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Playing with the Runtime Again

Posted on 9 October 2007 by David Chisnall

Everyone should have a hobby, and at the moment mine seems to be abusing the GNU Objective-C runtime. One of my spare time projects is writing a Smalltalk JIT that uses the GNU runtime to provide the object model (allowing you to subclass Objective-C objects in Smalltalk).

Last night, Quentin demonstrated the old maxim that the way to get anything done in an open source project is to tell the developers that it sucks because it can't do X; pretty soon they'll have it doing X, for any value of X. Quentin's criticism was that it wasn't possible to subvert the message dispatch mechanism very easily.

What does that mean? Let's take a look at what happens when you send a message in Objective-C. First, you write something like this:

[object doSomethingWith:aParameter];

The compiler then converts this into something like this:

SEL sel = sel_get_any_uid("doSoemthingWith:"); IMP imp = objc_msg_lookup(object, sel); imp(object, sel, aParameter);

Note that this is a simplification, and the selector will typically be cached somewhere. The important function is objc_msg_lookup, which returns the function that implements the method. These functions always take the object and selector as the first two arguments, and may take others.

For a language like Smalltalk or Objective-C, this mechanism makes sense. For something like Io, it almost does. The problem, for Io, is the implementation of objc_msg_lookup(). This looks at a sparse array structure in the class structure to find the mapping. This isn't helpful for a prototype-based language like Io, where instances might have different methods to their classes. For Io, you want to be able to alter the behaviour of the objc_msg_lookup() function on a per-object basis. for bonus points, you want to do this without breaking binary compatibility (the GNU C++ standard library people were very unpopular when they did this).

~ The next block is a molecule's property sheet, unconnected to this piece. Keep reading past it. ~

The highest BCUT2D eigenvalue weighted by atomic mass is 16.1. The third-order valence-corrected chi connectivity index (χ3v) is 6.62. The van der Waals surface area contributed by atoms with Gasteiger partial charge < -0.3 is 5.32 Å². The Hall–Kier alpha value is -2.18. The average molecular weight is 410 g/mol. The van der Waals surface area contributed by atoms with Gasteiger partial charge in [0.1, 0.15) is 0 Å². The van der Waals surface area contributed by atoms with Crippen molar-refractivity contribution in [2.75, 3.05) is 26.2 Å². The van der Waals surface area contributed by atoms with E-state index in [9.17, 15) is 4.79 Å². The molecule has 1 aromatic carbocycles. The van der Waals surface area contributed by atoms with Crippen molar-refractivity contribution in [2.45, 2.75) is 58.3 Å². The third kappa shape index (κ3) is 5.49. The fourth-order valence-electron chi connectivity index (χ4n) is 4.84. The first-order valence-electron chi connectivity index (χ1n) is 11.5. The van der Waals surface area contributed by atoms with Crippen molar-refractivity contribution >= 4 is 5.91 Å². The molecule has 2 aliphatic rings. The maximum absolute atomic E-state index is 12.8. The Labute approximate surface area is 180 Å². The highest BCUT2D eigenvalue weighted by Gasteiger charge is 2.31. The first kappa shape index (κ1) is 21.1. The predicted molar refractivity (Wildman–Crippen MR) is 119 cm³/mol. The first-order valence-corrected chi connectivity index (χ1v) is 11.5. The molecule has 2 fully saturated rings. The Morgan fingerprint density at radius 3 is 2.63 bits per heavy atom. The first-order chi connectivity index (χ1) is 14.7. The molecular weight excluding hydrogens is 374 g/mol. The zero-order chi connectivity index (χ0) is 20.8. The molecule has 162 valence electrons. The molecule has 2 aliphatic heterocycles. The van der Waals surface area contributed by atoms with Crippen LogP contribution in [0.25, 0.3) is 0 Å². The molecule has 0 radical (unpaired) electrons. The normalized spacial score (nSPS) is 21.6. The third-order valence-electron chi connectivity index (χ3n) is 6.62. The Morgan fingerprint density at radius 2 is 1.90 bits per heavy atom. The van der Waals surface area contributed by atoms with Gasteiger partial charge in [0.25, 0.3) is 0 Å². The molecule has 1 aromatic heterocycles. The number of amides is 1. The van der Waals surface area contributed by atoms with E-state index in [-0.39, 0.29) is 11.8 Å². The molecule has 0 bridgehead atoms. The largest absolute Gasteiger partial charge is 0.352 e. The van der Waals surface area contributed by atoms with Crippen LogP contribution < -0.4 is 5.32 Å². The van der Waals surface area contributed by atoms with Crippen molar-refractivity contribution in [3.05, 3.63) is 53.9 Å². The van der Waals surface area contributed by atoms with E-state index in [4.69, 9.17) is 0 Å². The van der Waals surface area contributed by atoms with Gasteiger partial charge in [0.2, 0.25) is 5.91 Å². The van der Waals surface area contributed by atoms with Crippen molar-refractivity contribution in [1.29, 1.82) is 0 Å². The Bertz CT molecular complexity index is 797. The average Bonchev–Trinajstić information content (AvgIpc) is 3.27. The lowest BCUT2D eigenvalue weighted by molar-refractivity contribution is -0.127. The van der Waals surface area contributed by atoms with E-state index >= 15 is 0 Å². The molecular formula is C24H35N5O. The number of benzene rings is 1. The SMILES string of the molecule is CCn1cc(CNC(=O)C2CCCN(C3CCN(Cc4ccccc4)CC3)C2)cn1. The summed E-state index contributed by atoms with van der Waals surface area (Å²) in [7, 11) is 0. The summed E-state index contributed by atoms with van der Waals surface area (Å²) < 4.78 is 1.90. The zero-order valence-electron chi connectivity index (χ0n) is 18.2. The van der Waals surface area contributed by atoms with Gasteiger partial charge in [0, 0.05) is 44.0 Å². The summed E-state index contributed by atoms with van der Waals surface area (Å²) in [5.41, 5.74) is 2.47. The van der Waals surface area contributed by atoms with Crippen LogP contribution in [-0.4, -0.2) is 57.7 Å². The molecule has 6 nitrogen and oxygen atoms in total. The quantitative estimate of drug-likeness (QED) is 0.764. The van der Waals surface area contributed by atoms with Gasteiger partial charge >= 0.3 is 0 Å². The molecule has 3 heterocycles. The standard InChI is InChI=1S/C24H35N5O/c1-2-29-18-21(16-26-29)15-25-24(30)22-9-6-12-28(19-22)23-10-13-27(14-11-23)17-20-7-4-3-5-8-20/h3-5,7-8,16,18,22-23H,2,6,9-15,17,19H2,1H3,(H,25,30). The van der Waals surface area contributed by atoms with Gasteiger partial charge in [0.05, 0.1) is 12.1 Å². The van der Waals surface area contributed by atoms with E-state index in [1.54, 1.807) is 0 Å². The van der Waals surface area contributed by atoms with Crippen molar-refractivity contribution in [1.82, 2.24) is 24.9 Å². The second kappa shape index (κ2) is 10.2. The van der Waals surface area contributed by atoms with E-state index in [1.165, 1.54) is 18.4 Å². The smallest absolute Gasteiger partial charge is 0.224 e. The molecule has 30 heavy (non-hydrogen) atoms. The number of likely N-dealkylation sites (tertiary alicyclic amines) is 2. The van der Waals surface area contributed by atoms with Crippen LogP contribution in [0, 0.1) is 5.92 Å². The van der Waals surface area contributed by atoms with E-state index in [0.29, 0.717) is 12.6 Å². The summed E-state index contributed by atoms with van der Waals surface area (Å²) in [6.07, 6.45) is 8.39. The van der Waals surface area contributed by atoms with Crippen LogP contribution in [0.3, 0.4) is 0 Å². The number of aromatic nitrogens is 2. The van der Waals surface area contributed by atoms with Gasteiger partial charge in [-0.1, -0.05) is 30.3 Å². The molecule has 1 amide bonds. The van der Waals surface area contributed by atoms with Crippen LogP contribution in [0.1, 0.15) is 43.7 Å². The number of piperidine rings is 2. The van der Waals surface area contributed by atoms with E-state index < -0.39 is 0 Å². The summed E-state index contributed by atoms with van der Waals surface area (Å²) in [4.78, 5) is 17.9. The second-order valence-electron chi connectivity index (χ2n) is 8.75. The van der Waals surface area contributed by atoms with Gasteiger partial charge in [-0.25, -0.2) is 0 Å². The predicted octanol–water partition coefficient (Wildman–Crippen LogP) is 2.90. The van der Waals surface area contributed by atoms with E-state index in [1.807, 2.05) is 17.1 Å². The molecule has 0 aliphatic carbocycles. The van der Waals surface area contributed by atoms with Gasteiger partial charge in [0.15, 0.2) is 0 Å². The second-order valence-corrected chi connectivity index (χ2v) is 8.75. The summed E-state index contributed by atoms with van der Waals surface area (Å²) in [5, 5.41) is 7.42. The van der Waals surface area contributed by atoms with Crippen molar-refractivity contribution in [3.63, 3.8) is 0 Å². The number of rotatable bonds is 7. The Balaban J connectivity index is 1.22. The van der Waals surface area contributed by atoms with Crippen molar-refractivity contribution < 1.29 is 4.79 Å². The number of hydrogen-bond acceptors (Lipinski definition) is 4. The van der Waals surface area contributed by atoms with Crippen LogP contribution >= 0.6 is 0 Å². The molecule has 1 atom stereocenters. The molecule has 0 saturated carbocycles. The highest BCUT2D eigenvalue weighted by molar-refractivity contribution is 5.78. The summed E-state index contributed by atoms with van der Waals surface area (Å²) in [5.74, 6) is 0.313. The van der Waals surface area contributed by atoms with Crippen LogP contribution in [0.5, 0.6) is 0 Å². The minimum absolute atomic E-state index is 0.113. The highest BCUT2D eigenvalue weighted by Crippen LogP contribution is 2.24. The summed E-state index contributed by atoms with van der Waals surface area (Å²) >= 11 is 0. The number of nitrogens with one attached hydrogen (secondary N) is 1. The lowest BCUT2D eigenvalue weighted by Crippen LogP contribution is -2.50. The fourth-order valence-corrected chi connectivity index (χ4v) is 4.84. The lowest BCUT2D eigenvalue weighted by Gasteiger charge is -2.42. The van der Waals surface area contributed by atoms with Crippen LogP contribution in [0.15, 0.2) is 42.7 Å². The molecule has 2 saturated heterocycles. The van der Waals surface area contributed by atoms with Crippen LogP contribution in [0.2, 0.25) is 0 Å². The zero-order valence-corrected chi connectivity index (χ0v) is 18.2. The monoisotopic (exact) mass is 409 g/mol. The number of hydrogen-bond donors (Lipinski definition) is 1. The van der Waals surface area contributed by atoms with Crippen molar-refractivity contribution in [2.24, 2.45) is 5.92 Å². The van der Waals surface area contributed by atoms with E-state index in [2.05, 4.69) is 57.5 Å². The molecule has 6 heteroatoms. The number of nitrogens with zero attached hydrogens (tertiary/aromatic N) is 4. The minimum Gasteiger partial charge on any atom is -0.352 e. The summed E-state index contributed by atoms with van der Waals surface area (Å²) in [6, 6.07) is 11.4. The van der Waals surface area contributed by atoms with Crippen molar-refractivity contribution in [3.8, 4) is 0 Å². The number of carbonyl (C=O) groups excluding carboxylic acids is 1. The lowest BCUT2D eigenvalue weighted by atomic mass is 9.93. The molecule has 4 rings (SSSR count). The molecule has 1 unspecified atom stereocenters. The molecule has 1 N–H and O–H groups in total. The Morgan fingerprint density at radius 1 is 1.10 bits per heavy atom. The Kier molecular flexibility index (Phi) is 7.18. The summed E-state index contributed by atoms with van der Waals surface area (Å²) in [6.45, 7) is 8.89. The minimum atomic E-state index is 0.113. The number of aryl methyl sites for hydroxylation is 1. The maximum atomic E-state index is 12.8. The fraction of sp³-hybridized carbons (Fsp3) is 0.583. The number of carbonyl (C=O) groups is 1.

Fortunately, the Objective-C class structure has a field called info, which is a bitfield. Actually, it's half a bitfield; the upper half is used to store the id of the class in the system, limiting you to 64K different classes, and the lower half stores flags. These flags are used for various different purposes, including indicating whether a class has an +initialize method that needs to be called. Not all of them are used, so I added a new one. I then modified the objc_msg_lookup function to include a special case if this is set.

Now, if you set the flag on your class then the runtime will know it wants to handle message lookup itself:

+ (void) initialize { CLS_SETOBJECTMESSAGEDISPATCH(self); [super initialize]; }

You then implement a method like this for your class:

+ (IMP) messageLookupForObject:(id)anObject selector:(SEL)aSelector

This lets you store your own version of a dispatch table in an instance variable, so you can add methods to a specific object at runtime. Objects which are extended in Io can have this flag set on their classes at runtime, and use a separate dispatch mechanism for the Io methods.

It can also be used for more efficient proxying for local objects. The CoreObject proxy object wants to pass messages that don't change object state right through, without logging them. With this mechanism, it will be possible to implement a hashmap lookup with the same sort of cost as performing a normal message lookup for messages that are passed through (store an NSMapTable in a COProxy ivar containing selector to IMP mappings for the proxied object), and return the message forwarding IMP for those that aren't.

Another, potentially interesting, option would be to combine this with some runtime code generation to dynamically construct proxy methods that would log their arguments and then pass them on without needing to construct an NSInvocation.

Hopefully, this patch will make it upstream as far as the GNUstep version of libobjc, even if it doesn't make it all the way into GCC. Anyone who wants to play with it themselves can find the diff in this mailing list post.